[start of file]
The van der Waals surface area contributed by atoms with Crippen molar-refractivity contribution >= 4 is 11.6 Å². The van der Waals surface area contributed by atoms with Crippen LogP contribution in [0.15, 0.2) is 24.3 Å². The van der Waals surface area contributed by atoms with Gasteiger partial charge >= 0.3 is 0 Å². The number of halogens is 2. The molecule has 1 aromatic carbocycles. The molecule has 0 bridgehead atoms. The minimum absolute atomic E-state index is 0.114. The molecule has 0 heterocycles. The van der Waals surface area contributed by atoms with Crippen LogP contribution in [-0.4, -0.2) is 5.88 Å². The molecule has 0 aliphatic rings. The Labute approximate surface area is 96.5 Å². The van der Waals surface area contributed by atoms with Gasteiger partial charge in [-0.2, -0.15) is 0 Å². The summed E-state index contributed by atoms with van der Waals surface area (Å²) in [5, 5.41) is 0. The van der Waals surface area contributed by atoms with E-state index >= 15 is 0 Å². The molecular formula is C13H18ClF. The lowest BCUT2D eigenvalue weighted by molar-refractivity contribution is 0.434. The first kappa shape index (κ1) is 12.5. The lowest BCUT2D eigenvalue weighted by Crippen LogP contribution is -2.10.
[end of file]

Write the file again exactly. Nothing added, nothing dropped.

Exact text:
The van der Waals surface area contributed by atoms with Crippen molar-refractivity contribution >= 4 is 11.6 Å². The van der Waals surface area contributed by atoms with Crippen LogP contribution in [0.15, 0.2) is 24.3 Å². The van der Waals surface area contributed by atoms with Gasteiger partial charge >= 0.3 is 0 Å². The number of halogens is 2. The molecule has 1 aromatic carbocycles. The molecule has 0 bridgehead atoms. The minimum absolute atomic E-state index is 0.114. The molecule has 0 heterocycles. The van der Waals surface area contributed by atoms with Crippen LogP contribution in [-0.4, -0.2) is 5.88 Å². The molecule has 0 aliphatic rings. The Labute approximate surface area is 96.5 Å². The van der Waals surface area contributed by atoms with Gasteiger partial charge in [-0.2, -0.15) is 0 Å². The summed E-state index contributed by atoms with van der Waals surface area (Å²) in [5, 5.41) is 0. The van der Waals surface area contributed by atoms with E-state index >= 15 is 0 Å². The molecular formula is C13H18ClF. The lowest BCUT2D eigenvalue weighted by molar-refractivity contribution is 0.434. The first kappa shape index (κ1) is 12.5. The lowest BCUT2D eigenvalue weighted by Crippen LogP contribution is -2.10.